ZURICH: Jiri Dvorak, FIFA’s former medical chief, has criticised the world football federation for ending a project educating children on how to avoid diseases like malaria and HIV.
Dvorak, told to clear his desk last autumn, told BBC World Service: “I was convinced we might help impact the health of the future generation.”
Discussing the six-year-old project, he said: “The idea was to translate those health messages into footballing language – for example, defending against infectious diseases. We took a role model to present the message to the 10, 11, 12-year-old kids.
“This is an extremely powerful tool. I have learned that when football talks, everybody listens.”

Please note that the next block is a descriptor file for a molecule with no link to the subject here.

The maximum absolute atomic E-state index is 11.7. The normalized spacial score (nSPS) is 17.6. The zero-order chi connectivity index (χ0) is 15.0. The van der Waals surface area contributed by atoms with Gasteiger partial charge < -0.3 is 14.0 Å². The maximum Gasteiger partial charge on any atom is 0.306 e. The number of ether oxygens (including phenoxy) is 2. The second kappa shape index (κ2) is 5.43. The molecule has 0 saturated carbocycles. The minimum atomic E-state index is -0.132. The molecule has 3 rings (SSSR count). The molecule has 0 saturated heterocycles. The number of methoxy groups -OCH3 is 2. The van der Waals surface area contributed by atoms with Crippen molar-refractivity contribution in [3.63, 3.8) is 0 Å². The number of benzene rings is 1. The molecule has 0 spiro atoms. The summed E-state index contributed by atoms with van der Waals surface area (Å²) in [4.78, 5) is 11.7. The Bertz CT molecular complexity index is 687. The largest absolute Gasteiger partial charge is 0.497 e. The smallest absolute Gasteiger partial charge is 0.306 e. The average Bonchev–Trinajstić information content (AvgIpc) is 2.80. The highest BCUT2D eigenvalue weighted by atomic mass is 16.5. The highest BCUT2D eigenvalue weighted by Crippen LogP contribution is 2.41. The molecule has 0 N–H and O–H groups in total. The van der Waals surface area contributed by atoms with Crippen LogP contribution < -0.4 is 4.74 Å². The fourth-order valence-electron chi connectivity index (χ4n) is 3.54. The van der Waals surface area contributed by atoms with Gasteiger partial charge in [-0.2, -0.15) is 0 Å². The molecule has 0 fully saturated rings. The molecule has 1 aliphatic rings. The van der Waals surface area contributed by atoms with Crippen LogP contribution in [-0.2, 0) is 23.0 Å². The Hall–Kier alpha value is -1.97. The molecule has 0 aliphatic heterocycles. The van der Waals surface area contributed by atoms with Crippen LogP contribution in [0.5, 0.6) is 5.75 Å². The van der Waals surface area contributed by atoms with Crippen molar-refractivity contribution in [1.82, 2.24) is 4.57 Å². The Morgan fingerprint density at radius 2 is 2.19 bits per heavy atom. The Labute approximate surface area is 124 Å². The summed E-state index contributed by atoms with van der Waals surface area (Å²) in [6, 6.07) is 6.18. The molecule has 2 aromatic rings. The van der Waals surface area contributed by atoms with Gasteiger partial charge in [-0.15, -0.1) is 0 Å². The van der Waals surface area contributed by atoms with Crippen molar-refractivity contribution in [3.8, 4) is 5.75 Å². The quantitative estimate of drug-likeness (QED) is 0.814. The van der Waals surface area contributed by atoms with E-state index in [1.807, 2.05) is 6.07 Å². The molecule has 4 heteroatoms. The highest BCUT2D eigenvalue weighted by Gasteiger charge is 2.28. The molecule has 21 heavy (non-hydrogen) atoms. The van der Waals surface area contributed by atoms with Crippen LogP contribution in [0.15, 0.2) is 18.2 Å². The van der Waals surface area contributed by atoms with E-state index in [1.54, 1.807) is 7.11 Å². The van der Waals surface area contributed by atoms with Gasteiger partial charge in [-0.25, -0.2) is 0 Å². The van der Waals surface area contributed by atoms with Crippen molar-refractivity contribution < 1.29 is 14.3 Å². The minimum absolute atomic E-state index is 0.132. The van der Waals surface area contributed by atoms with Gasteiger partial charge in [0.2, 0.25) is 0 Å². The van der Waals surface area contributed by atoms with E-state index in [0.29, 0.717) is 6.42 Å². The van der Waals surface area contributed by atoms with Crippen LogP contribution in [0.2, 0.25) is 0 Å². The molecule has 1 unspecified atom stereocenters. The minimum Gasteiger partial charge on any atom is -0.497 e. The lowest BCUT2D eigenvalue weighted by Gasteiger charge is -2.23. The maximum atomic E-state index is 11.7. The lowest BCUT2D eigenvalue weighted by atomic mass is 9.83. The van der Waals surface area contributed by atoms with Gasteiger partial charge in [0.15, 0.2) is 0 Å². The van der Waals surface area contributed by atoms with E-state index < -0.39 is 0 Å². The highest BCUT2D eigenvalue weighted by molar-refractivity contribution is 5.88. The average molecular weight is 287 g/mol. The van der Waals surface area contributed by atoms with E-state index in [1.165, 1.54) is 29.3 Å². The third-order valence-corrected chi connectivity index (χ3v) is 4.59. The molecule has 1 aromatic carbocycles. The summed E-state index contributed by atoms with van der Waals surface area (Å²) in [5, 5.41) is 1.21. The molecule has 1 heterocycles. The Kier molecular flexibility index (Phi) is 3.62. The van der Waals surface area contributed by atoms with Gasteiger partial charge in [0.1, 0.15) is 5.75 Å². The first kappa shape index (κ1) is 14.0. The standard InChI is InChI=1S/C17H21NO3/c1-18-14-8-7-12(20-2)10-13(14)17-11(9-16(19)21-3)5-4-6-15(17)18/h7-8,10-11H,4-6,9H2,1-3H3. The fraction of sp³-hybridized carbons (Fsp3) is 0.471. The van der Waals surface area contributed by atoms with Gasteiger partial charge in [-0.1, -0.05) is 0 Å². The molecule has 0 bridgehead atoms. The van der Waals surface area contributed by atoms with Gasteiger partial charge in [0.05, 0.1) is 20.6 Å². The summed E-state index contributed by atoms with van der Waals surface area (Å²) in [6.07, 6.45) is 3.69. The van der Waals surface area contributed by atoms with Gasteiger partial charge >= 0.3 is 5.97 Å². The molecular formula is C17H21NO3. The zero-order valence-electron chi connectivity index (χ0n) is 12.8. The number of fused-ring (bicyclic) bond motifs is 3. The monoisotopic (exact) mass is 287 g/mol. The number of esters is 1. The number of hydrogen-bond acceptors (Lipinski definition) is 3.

FIFA responded by saying that it “remains committed to providing the best possible medical care and services to our member associations and protecting the health of players throughout the world.”
Reviewing his sudden departure, Dvorak said: “I didn’t do anything wrong. The only explanation I can have, and maybe I’m naive, is that I was so close to Mr Sepp Blatter, who has supported the development of football medicine.”